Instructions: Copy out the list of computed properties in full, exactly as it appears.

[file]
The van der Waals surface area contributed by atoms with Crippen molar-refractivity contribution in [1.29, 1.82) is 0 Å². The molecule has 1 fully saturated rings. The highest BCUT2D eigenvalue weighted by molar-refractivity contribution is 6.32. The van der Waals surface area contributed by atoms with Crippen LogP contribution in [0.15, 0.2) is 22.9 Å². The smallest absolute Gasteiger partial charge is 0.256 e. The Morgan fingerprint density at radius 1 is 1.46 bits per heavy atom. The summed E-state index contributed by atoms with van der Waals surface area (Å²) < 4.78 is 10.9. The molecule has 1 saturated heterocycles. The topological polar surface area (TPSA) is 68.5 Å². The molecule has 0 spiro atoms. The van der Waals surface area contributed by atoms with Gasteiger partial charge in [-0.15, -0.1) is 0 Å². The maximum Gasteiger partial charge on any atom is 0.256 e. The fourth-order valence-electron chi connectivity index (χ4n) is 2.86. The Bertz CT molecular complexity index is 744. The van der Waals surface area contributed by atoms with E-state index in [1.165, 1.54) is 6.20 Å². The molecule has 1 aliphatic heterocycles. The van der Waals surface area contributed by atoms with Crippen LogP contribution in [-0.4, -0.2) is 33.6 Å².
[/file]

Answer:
The van der Waals surface area contributed by atoms with Crippen molar-refractivity contribution in [1.29, 1.82) is 0 Å². The molecule has 1 fully saturated rings. The highest BCUT2D eigenvalue weighted by molar-refractivity contribution is 6.32. The van der Waals surface area contributed by atoms with Crippen LogP contribution in [0.15, 0.2) is 22.9 Å². The smallest absolute Gasteiger partial charge is 0.256 e. The Morgan fingerprint density at radius 1 is 1.46 bits per heavy atom. The summed E-state index contributed by atoms with van der Waals surface area (Å²) < 4.78 is 10.9. The molecule has 1 saturated heterocycles. The topological polar surface area (TPSA) is 68.5 Å². The molecule has 0 spiro atoms. The van der Waals surface area contributed by atoms with Gasteiger partial charge in [-0.15, -0.1) is 0 Å². The maximum Gasteiger partial charge on any atom is 0.256 e. The fourth-order valence-electron chi connectivity index (χ4n) is 2.86. The Bertz CT molecular complexity index is 744. The van der Waals surface area contributed by atoms with E-state index in [1.165, 1.54) is 6.20 Å². The molecule has 1 aliphatic heterocycles. The van der Waals surface area contributed by atoms with Crippen LogP contribution in [-0.4, -0.2) is 33.6 Å².